The Consolidated Plan is carried out through Annual Action Plans, which provide a concise summary of the actions, activities, and specific federal and non-federal resources that will be used each year to address the priority needs and specific goals identified by the Consolidated Plan. Grantees report on accomplishments and progress toward Consolidated Plan goals in the Consolidated Annual Performance and Evaluation Report (CAPER). 

According to Hall, these funds were designed for emergency sheltering, rapid rehousing and permanent supportive housing up to housing choice vouchers, formerly known as Section 8 affordable housing. 


Each of the three HUD-awarded grants targets varying issues regarding homelessness. 

According to HUD, CDBG provides annual funding to develop viable urban communities by providing decent housing and a suitable living environment, and by expanding economic opportunities.

In relation to CDBG, Macon is classified as an entitled community, meaning eligibility for grantees includes principal cities of metropolitan statistical areas (MSAs) and other metropolitan cities with populations of at least 50,000. It also develops its own programming and funding priorities for the county. 

“(CDGB) is the one that most people hear about the most because that one is the one that is more flexible as far as social service,” Jackson said. “And most of the time that's what most agencies are coming to us for are those types of services as far as tutorial, whether it may be counseling or whether it may be some other type of senior service.”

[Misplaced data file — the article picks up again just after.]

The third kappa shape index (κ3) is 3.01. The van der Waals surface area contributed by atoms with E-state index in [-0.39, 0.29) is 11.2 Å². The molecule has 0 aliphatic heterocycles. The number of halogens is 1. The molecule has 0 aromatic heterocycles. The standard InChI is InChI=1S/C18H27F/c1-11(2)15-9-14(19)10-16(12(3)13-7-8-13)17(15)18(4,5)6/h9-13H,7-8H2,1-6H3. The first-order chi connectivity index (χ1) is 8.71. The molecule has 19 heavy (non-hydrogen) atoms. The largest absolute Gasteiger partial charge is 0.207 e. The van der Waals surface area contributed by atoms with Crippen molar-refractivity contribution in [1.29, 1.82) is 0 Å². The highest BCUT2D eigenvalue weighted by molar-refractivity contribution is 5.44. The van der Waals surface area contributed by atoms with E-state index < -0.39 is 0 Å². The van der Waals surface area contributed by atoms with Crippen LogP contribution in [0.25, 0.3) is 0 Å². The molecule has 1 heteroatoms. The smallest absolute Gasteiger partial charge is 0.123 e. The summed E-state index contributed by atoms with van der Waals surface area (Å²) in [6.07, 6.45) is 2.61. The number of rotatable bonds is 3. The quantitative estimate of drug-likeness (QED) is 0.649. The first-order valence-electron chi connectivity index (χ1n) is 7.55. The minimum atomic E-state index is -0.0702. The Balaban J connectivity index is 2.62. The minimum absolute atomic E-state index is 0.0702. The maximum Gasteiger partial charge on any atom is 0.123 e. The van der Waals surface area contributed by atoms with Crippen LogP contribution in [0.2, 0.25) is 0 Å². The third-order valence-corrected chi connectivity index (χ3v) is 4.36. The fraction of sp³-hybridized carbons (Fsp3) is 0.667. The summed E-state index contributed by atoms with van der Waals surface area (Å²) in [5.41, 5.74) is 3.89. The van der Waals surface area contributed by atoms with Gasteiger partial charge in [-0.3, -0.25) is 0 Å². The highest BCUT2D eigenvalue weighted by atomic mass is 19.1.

Many of the grants have a specific time limit to exhaust the funds. According to Charlotte Woody, assistant manager of the ECD,  there is a wider time limit to spend the money with CDBG than with other grants. Additionally, CDBG falls within a 15% spending cap that ECD can’t go over due to federal regulation, regardless of the amount received. 

Each year, agencies have the opportunity to apply for grant funding. Jackson notes that this is due to the limited amount of money that ECD has each year coming to them. Agencies can apply for CDBG funding in the fall and then many of the grants have a specific time limit to exhaust the funds. According to Woody, there is a wider time limit to spend the money with CDBG than with other grants.

HOME is designed to increase homeownership and affordable housing opportunities for those with low and very low income. This income limit is determined by HUD.

Jackson said this limit is based on the household income as well as the number of people. For affordable housing, HUD provides what type of rental level ECD can have on the units.

Since Macon has over 50,000 residents, it is known as a participating jurisdiction, defined as any state or local government designated by HUD to administer HOME grants and funds are allocated by formula.